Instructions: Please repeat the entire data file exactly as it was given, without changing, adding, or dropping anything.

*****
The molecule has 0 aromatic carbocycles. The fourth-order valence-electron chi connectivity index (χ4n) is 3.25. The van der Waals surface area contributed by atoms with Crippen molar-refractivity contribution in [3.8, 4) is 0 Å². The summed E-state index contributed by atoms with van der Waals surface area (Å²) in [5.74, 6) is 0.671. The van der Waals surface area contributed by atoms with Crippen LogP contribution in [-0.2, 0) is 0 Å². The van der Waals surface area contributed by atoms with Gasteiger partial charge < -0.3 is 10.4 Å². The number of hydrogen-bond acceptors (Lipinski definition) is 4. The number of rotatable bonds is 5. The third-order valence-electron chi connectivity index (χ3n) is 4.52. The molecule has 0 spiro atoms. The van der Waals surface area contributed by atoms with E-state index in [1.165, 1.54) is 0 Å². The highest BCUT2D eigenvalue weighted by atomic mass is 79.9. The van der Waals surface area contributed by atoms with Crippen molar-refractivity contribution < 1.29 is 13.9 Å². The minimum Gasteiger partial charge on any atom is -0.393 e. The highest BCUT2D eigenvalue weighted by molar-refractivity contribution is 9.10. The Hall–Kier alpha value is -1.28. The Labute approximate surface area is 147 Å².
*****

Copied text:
The molecule has 0 aromatic carbocycles. The fourth-order valence-electron chi connectivity index (χ4n) is 3.25. The van der Waals surface area contributed by atoms with Crippen molar-refractivity contribution in [3.8, 4) is 0 Å². The summed E-state index contributed by atoms with van der Waals surface area (Å²) in [5.74, 6) is 0.671. The van der Waals surface area contributed by atoms with Crippen LogP contribution in [-0.2, 0) is 0 Å². The van der Waals surface area contributed by atoms with Gasteiger partial charge < -0.3 is 10.4 Å². The number of hydrogen-bond acceptors (Lipinski definition) is 4. The number of rotatable bonds is 5. The third-order valence-electron chi connectivity index (χ3n) is 4.52. The molecule has 0 spiro atoms. The van der Waals surface area contributed by atoms with E-state index in [1.165, 1.54) is 0 Å². The highest BCUT2D eigenvalue weighted by atomic mass is 79.9. The van der Waals surface area contributed by atoms with Crippen molar-refractivity contribution < 1.29 is 13.9 Å². The minimum Gasteiger partial charge on any atom is -0.393 e. The highest BCUT2D eigenvalue weighted by molar-refractivity contribution is 9.10. The Hall–Kier alpha value is -1.28. The Labute approximate surface area is 147 Å².